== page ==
As the Covid-19 pandemic spreads unchecked across the United States, some governors are implementing or re-instating limits on public gathering. These restrictions are reigniting simmering frustration and anger about state and local efforts to limit religious gatherings, including Christian worship services. In March, which now feels like a lifetime ago, the vast majority of churches stopped gathering in person, shifting to online streaming options and working overtime to carry forward their mission in an online format while making complicated plans to resume in-person gatherings. Pastors carried the moral weight of their re-opening decisions, a burden for which no seminary education prepares a clergy person. Clergy as whole are prepared to hold the hand of the dying, officiate funerals, and care for the berieved; however, they are not ordained to the ministry of making life-and-death decisions for others the way medical professionals are. As the majority of pastors cried out to God for mercy and wisdom, a few cried out to their congregations to defy public health orders, and some decried the government’s mitigation efforts as assaults on religious liberty. This latter response raises two questions: do government mandates limiting worship gatherings violate first First Amendment, and what is the purpose of religious liberty?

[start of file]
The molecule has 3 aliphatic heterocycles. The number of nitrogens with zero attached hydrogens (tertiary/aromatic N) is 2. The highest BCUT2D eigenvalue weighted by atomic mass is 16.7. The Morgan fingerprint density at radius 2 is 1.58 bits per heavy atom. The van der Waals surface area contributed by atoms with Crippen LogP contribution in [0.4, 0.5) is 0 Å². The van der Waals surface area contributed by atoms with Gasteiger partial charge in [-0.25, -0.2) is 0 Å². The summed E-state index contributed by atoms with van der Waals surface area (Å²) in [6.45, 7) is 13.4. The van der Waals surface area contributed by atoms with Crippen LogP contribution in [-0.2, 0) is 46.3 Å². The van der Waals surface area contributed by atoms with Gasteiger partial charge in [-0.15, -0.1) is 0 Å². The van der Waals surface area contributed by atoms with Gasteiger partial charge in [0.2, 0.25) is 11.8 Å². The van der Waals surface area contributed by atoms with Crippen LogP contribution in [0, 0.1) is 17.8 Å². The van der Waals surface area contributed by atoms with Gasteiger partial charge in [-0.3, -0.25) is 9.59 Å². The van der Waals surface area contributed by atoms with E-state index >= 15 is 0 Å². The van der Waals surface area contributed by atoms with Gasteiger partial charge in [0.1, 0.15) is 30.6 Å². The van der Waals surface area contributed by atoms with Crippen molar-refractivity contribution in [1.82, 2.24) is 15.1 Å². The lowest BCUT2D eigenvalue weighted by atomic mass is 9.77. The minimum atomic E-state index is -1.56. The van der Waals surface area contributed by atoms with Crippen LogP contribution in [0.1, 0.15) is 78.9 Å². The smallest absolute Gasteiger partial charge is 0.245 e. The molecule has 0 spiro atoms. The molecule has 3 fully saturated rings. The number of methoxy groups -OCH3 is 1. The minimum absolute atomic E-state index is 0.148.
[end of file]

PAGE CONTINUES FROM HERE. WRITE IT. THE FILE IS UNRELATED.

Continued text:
What is the Purpose of Religious Liberty?
From a constitutional perspective, religious liberty is guaranteed because the free exercise of religion is one of the founding principles of the United States. While the role of religious freedom in the country’s establishment has been vastly oversimplified – indeed the majority of colonial settlers wanted freedom for their own religion, but not for others’ – it is true that the Constitution’s framers agreed that the government should not impose faith or impinge upon it. At the most basic level, the purpose of religious liberty is to allow people to believe as they will and to practice their beliefs without restriction, inasmuch as that practice does not violate other people’s rights. But what does this mean from a Christian perspective? For what purposes are we to use our liberty?